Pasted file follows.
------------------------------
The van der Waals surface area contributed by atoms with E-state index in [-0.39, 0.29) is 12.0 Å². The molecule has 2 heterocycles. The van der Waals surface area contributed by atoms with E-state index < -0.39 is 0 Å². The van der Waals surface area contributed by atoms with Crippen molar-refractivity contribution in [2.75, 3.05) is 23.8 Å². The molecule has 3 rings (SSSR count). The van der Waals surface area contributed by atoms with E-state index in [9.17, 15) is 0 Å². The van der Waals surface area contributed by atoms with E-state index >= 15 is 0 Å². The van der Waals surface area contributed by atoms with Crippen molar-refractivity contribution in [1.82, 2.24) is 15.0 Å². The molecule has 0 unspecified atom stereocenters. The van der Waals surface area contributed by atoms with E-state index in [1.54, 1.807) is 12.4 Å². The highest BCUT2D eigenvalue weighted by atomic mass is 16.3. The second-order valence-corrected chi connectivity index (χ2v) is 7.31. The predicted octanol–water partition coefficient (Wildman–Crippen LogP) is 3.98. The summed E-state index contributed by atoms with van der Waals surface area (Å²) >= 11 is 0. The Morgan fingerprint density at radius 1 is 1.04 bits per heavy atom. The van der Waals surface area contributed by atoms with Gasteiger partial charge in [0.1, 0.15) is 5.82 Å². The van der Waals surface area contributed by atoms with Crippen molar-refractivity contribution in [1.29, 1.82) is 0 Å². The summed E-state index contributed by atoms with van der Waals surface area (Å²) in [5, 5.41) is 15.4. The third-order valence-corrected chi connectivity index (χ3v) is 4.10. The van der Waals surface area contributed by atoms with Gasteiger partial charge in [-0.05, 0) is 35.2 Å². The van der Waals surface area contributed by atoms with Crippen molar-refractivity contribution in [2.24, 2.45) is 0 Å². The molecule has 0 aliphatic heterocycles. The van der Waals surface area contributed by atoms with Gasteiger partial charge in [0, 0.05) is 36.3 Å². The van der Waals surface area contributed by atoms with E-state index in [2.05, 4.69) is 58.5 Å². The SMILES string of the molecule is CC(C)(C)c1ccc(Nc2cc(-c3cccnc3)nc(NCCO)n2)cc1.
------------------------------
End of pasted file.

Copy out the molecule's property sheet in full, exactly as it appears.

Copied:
The van der Waals surface area contributed by atoms with E-state index in [-0.39, 0.29) is 12.0 Å². The molecule has 2 heterocycles. The van der Waals surface area contributed by atoms with E-state index < -0.39 is 0 Å². The van der Waals surface area contributed by atoms with Crippen molar-refractivity contribution in [2.75, 3.05) is 23.8 Å². The molecule has 3 rings (SSSR count). The van der Waals surface area contributed by atoms with E-state index in [9.17, 15) is 0 Å². The van der Waals surface area contributed by atoms with E-state index >= 15 is 0 Å². The van der Waals surface area contributed by atoms with Crippen molar-refractivity contribution in [1.82, 2.24) is 15.0 Å². The molecule has 0 unspecified atom stereocenters. The van der Waals surface area contributed by atoms with E-state index in [1.54, 1.807) is 12.4 Å². The highest BCUT2D eigenvalue weighted by atomic mass is 16.3. The second-order valence-corrected chi connectivity index (χ2v) is 7.31. The predicted octanol–water partition coefficient (Wildman–Crippen LogP) is 3.98. The summed E-state index contributed by atoms with van der Waals surface area (Å²) >= 11 is 0. The Morgan fingerprint density at radius 1 is 1.04 bits per heavy atom. The van der Waals surface area contributed by atoms with Gasteiger partial charge in [0.1, 0.15) is 5.82 Å². The van der Waals surface area contributed by atoms with Crippen molar-refractivity contribution in [1.29, 1.82) is 0 Å². The summed E-state index contributed by atoms with van der Waals surface area (Å²) in [5, 5.41) is 15.4. The third-order valence-corrected chi connectivity index (χ3v) is 4.10. The van der Waals surface area contributed by atoms with Gasteiger partial charge in [-0.05, 0) is 35.2 Å². The van der Waals surface area contributed by atoms with Crippen molar-refractivity contribution in [2.24, 2.45) is 0 Å². The molecule has 0 aliphatic heterocycles. The van der Waals surface area contributed by atoms with Gasteiger partial charge in [0, 0.05) is 36.3 Å². The van der Waals surface area contributed by atoms with E-state index in [2.05, 4.69) is 58.5 Å². The SMILES string of the molecule is CC(C)(C)c1ccc(Nc2cc(-c3cccnc3)nc(NCCO)n2)cc1.